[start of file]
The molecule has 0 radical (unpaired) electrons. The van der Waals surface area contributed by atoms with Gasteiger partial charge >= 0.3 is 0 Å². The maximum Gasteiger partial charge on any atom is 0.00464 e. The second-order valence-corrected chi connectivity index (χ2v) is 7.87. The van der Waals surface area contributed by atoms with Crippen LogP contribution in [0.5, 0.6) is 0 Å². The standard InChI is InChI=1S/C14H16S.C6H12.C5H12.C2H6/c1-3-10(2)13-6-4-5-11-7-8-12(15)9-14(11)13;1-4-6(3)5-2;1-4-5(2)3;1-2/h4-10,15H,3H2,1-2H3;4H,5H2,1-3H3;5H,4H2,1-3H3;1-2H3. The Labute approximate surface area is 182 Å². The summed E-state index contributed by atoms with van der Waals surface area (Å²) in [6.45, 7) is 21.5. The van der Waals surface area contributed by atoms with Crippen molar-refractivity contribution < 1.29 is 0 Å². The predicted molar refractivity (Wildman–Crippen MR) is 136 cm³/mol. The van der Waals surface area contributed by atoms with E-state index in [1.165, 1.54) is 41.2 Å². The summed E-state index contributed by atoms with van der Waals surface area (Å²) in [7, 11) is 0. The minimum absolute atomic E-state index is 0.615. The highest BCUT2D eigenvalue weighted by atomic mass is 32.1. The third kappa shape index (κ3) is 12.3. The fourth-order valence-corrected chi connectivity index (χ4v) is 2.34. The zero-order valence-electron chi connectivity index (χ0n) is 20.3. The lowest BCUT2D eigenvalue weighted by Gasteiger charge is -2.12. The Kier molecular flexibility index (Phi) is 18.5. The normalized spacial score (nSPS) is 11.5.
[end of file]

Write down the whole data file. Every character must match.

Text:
The molecule has 0 radical (unpaired) electrons. The van der Waals surface area contributed by atoms with Gasteiger partial charge >= 0.3 is 0 Å². The maximum Gasteiger partial charge on any atom is 0.00464 e. The second-order valence-corrected chi connectivity index (χ2v) is 7.87. The van der Waals surface area contributed by atoms with Crippen LogP contribution in [0.5, 0.6) is 0 Å². The standard InChI is InChI=1S/C14H16S.C6H12.C5H12.C2H6/c1-3-10(2)13-6-4-5-11-7-8-12(15)9-14(11)13;1-4-6(3)5-2;1-4-5(2)3;1-2/h4-10,15H,3H2,1-2H3;4H,5H2,1-3H3;5H,4H2,1-3H3;1-2H3. The Labute approximate surface area is 182 Å². The summed E-state index contributed by atoms with van der Waals surface area (Å²) in [6.45, 7) is 21.5. The van der Waals surface area contributed by atoms with Crippen molar-refractivity contribution < 1.29 is 0 Å². The predicted molar refractivity (Wildman–Crippen MR) is 136 cm³/mol. The van der Waals surface area contributed by atoms with E-state index in [1.165, 1.54) is 41.2 Å². The summed E-state index contributed by atoms with van der Waals surface area (Å²) in [7, 11) is 0. The minimum absolute atomic E-state index is 0.615. The highest BCUT2D eigenvalue weighted by atomic mass is 32.1. The third kappa shape index (κ3) is 12.3. The fourth-order valence-corrected chi connectivity index (χ4v) is 2.34. The zero-order valence-electron chi connectivity index (χ0n) is 20.3. The lowest BCUT2D eigenvalue weighted by Gasteiger charge is -2.12. The Kier molecular flexibility index (Phi) is 18.5. The normalized spacial score (nSPS) is 11.5.